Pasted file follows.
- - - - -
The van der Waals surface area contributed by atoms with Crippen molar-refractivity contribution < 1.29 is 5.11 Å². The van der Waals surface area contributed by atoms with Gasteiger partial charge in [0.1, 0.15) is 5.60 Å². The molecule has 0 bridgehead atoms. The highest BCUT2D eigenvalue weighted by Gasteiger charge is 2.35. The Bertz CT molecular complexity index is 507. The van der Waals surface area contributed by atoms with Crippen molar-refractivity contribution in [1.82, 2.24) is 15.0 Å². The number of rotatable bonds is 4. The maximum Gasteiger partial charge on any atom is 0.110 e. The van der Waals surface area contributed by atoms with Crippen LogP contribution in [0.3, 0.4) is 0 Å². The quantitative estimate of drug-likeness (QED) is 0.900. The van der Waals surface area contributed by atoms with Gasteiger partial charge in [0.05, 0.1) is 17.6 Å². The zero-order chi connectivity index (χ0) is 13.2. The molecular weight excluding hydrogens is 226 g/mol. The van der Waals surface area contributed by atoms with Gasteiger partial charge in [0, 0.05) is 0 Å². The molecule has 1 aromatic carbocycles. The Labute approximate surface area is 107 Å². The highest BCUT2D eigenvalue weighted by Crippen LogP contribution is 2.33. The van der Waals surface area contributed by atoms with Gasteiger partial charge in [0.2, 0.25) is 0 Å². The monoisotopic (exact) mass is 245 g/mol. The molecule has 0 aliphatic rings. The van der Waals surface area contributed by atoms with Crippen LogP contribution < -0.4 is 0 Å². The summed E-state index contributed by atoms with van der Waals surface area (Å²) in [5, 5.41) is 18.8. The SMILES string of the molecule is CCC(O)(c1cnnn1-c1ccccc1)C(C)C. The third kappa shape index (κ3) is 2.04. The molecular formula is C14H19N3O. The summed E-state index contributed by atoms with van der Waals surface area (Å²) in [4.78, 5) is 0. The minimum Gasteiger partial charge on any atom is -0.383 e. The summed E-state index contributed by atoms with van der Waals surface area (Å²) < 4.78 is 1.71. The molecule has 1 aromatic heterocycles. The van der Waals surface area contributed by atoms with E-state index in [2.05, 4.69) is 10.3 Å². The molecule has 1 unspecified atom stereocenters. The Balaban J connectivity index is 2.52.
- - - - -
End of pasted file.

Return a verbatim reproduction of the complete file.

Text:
The van der Waals surface area contributed by atoms with Crippen molar-refractivity contribution < 1.29 is 5.11 Å². The van der Waals surface area contributed by atoms with Gasteiger partial charge in [0.1, 0.15) is 5.60 Å². The molecule has 0 bridgehead atoms. The highest BCUT2D eigenvalue weighted by Gasteiger charge is 2.35. The Bertz CT molecular complexity index is 507. The van der Waals surface area contributed by atoms with Crippen molar-refractivity contribution in [1.82, 2.24) is 15.0 Å². The number of rotatable bonds is 4. The maximum Gasteiger partial charge on any atom is 0.110 e. The van der Waals surface area contributed by atoms with Crippen LogP contribution in [0.3, 0.4) is 0 Å². The quantitative estimate of drug-likeness (QED) is 0.900. The van der Waals surface area contributed by atoms with Gasteiger partial charge in [0.05, 0.1) is 17.6 Å². The zero-order chi connectivity index (χ0) is 13.2. The molecular weight excluding hydrogens is 226 g/mol. The van der Waals surface area contributed by atoms with Gasteiger partial charge in [0, 0.05) is 0 Å². The molecule has 1 aromatic carbocycles. The Labute approximate surface area is 107 Å². The highest BCUT2D eigenvalue weighted by Crippen LogP contribution is 2.33. The van der Waals surface area contributed by atoms with Gasteiger partial charge in [0.2, 0.25) is 0 Å². The monoisotopic (exact) mass is 245 g/mol. The molecule has 0 aliphatic rings. The van der Waals surface area contributed by atoms with Crippen LogP contribution < -0.4 is 0 Å². The summed E-state index contributed by atoms with van der Waals surface area (Å²) in [5, 5.41) is 18.8. The SMILES string of the molecule is CCC(O)(c1cnnn1-c1ccccc1)C(C)C. The third kappa shape index (κ3) is 2.04. The molecular formula is C14H19N3O. The summed E-state index contributed by atoms with van der Waals surface area (Å²) in [4.78, 5) is 0. The minimum Gasteiger partial charge on any atom is -0.383 e. The summed E-state index contributed by atoms with van der Waals surface area (Å²) < 4.78 is 1.71. The molecule has 1 aromatic heterocycles. The van der Waals surface area contributed by atoms with E-state index in [2.05, 4.69) is 10.3 Å². The molecule has 1 unspecified atom stereocenters. The Balaban J connectivity index is 2.52.